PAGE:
Kashmir may be headed for a spurt in militancy with the banned organisation Hizbul Mujahideen putting up posters announcing its resurrection after the death of its commander Burhan Wani sparked waves of violence in the Valley.
The posters carry a photo of 11 militants dressed in combat gear and holding AK-47s in an orchard. The poster was uploaded on the website of local daily Kashmir Reader, announcing the militants “would continue to the challenge the enemy”.
Experts pointed out that the poster was similar to a photograph through which Wani and 10 associates announced their entry into armed insurgency two years ago.
That photograph had gone viral, signalling the arrival of a new age of militancy fronted by well-educated youth who were social-media savvy and not afraid to be identified. It also broke away from earlier practices of Kashmiri militants wearing masks.
But police said the armed men in the recent poster looked sombre, unlike Wani, whose youthful looks and words attracted many to armed insurgency in the Valley. Most of the men in the earlier photo have died.
“The Burhan picture was full of life, the boys appeared stylish and suave. More than anything, they looked happy and convinced about what they were doing. This poster lacks that,’’ said a police source.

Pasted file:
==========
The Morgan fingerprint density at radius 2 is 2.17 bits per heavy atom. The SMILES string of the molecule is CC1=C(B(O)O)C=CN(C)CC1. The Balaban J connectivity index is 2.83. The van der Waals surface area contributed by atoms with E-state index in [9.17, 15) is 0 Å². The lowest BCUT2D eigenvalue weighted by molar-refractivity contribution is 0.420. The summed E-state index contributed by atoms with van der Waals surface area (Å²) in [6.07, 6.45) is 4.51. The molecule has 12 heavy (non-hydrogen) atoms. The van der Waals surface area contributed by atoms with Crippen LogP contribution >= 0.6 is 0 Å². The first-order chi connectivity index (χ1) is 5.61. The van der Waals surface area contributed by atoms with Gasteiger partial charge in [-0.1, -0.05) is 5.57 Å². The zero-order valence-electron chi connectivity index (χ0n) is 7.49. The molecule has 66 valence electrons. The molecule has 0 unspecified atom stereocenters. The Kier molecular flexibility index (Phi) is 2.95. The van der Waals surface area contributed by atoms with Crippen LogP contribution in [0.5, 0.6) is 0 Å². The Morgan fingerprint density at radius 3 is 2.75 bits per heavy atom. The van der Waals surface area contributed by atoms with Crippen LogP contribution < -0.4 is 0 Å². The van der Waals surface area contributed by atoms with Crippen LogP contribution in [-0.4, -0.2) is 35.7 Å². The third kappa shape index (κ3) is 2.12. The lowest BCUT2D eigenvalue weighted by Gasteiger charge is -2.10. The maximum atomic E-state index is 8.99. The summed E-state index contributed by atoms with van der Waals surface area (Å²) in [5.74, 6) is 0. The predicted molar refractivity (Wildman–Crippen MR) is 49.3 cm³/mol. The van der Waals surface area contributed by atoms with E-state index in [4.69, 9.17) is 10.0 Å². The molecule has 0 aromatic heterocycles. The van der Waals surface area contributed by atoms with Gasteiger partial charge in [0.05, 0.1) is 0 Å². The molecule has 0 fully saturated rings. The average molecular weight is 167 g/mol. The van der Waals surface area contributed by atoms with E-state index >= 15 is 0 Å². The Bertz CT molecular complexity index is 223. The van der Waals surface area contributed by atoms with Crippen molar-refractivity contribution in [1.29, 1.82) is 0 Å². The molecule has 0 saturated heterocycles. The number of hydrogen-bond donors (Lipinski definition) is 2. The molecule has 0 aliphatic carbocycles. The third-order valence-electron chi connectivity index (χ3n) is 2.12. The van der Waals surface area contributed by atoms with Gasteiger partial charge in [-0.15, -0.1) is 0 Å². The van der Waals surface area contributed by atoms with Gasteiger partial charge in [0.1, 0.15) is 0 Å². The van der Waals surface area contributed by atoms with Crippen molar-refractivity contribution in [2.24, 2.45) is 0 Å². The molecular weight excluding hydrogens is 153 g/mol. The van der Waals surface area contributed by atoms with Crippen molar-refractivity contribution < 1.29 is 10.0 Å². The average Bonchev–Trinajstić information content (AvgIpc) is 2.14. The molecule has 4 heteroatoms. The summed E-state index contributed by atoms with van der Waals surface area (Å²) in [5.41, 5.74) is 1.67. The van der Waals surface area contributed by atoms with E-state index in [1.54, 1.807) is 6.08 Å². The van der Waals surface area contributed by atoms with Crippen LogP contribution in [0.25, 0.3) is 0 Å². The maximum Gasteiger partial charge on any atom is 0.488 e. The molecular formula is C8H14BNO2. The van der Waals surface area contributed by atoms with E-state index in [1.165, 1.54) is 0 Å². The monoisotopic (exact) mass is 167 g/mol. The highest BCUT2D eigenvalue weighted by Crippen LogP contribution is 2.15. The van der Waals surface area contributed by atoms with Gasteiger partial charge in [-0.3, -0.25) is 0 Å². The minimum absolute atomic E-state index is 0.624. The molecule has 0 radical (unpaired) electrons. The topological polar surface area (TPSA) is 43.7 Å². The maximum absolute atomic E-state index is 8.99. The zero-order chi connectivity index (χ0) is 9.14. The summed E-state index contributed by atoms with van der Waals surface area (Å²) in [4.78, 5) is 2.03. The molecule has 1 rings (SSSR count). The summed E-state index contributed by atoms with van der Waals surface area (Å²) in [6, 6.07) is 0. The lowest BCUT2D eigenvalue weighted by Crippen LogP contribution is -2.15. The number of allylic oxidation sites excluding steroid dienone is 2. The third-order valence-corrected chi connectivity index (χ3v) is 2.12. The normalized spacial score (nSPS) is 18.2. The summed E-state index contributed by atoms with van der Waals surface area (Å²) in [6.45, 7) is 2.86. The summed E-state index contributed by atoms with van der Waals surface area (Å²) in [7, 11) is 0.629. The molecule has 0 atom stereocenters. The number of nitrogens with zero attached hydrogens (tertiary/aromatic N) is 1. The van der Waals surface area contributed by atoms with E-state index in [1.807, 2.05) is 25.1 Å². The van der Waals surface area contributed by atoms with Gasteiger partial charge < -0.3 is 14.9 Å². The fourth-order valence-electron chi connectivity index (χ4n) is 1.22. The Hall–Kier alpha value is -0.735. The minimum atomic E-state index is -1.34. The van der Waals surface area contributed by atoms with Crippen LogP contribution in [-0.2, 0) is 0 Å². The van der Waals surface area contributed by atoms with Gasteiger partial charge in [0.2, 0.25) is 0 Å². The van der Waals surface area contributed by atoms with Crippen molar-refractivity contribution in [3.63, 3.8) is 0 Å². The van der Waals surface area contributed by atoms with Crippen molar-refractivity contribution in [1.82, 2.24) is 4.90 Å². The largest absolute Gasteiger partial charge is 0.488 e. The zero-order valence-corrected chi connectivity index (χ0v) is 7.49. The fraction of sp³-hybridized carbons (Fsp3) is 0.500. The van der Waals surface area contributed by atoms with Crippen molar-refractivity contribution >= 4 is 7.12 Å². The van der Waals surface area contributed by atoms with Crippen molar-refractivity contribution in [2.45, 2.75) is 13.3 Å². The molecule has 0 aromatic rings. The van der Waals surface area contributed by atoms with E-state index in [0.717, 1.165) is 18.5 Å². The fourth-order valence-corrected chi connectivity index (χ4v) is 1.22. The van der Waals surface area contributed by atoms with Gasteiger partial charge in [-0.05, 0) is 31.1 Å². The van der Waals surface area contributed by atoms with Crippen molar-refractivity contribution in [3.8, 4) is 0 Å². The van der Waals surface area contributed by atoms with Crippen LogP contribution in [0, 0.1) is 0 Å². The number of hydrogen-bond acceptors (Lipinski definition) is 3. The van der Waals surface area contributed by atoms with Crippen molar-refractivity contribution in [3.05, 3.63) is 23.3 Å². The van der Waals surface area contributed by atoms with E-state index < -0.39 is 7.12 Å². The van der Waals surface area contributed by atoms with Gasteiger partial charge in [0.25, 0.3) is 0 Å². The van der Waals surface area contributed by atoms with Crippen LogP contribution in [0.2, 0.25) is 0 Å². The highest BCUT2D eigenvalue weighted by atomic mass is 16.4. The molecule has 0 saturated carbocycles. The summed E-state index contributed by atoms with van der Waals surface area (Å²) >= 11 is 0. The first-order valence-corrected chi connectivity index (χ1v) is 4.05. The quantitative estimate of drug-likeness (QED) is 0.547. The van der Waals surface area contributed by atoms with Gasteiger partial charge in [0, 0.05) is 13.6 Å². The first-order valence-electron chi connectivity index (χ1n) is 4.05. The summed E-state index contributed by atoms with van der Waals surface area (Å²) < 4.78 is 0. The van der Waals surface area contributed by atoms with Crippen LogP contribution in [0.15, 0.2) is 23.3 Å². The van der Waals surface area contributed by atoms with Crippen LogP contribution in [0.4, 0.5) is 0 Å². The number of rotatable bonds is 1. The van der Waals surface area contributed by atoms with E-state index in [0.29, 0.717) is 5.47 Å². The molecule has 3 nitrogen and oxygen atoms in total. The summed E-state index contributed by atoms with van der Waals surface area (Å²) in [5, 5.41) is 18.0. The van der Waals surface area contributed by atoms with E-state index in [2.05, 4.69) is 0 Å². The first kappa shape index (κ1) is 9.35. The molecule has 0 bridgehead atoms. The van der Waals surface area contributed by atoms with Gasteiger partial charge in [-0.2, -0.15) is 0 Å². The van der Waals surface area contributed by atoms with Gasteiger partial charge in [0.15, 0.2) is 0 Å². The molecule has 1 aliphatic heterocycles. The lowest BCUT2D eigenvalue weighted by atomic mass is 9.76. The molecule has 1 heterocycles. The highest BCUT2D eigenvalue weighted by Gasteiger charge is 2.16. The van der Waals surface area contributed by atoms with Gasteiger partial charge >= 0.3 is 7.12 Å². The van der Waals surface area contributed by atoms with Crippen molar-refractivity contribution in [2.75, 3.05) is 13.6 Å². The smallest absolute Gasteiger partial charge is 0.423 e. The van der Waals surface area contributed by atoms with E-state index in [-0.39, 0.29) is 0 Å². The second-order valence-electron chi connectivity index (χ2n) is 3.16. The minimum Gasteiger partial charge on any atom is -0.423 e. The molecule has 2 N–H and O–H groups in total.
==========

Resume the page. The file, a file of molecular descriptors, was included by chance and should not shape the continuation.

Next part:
Wani’s killing triggered a two-week-long spiral of violence in the Valley that left 47 people dead and nearly 2,000 people wounded.
In its poster, the Hizbul challenged the “enemy” with an Urdu couplet, “Hum Jung ye jari rakhein gay, Kufar ko hum lalkareingey, Hum leke raheingey hak apna, duniya ko bata kar dum lengey,’’ (We will continue this war and fight the enemy. We will secure our rights and prove to the world) says the couplet
Wani’s death is seen as a blow to the outfit as the 22-year-old had become a poster boy for militancy in the Valley.
The son of a school principal, the young man quickly became the face of militancy on social media, attracting hordes of youth via video and audio messages, urging them to join the “holy war” and promising them “a fulfilled life”.
Officials said Wani never used masks, was clean-shaven and had the gift of the gab.
His words hit a chord and even educated people became his followers, said intelligence officials. For the first time in a decade, local militants outnumbered foreign operatives in the Valley. South Kashmir became the new hotbed of militancy.